One of the tricks car salesmen use is throwing around terms you may not be familiar with. The next time you shop for a car warranty, you’ll not only know the terms above but be able to apply them to your benefit. 

How to check the warranty on a car FAQs

Knowing how to check if your car is still under warranty, figuring out the best time to buy a car, and learning how to calculate car loan interest rates can seem dull. However, these skills can help you get a better car loan deal and save you money. You can check if your car is still under warranty by calling the dealership you purchased your vehicle from or looking through your purchase paperwork. 

An extended factory car warranty can be worth it if you’re worried about the cost of repairs. Warranties typically pale compared to the repair costs you could face if you’re not covered, which can tally up to tens of thousands of dollars. However, the final values will depend on your vehicle’s age, type, mileage, and the provider, coverage, warranty, and deductible you choose.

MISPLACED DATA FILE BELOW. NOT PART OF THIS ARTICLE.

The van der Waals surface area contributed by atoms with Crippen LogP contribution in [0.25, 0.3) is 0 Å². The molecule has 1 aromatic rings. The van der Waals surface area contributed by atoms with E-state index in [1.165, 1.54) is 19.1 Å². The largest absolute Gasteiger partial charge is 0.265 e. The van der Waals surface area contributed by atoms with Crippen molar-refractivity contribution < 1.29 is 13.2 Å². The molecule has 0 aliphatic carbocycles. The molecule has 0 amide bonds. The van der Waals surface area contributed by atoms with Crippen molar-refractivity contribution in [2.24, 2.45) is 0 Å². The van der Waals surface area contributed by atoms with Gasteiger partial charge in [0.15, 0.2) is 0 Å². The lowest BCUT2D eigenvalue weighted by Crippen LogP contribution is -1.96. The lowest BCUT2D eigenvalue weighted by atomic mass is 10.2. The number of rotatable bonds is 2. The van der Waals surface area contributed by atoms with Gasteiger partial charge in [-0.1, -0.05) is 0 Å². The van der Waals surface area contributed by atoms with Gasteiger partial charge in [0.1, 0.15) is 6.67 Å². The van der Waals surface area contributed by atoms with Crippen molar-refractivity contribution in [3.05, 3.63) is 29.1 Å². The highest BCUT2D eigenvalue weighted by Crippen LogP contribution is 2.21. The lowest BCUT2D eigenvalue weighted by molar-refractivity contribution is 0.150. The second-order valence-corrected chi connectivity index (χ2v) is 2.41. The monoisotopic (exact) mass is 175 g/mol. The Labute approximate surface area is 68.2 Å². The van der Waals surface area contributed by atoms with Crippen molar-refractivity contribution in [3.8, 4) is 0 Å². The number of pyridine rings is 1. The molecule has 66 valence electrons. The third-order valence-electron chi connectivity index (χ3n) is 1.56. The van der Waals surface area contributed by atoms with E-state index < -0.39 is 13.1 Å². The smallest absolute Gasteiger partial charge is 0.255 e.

A car warranty covers repairing or replacing specified components within a set timeframe or mileage limit. Most warranties are named after the components they cover, including powertrain and bumper-to-bumper warranties. Automotive manufacturers offer factory warranties on new vehicles, but you can also purchase warranties from dealerships or third-party administrators.


In addition to covering repairs or replacing various components, car warranties can also hold several other benefits. Certain warranties may come with roadside assistance, rental benefits, or trip interruption benefits. You can—and, as some may argue, should—purchase a warranty for a used car, regardless of model year.

Most bumper-to-bumper car warranties typically last between three years and 36,000 miles, upon which time powertrain warranties kick in. The best car warranties extend the powertrain to 10 years or 100,000 miles, including Hyundai, Kia, and Mitsubishi. Electric car battery warranties tend to last between eight and 10 years or 100,000 miles.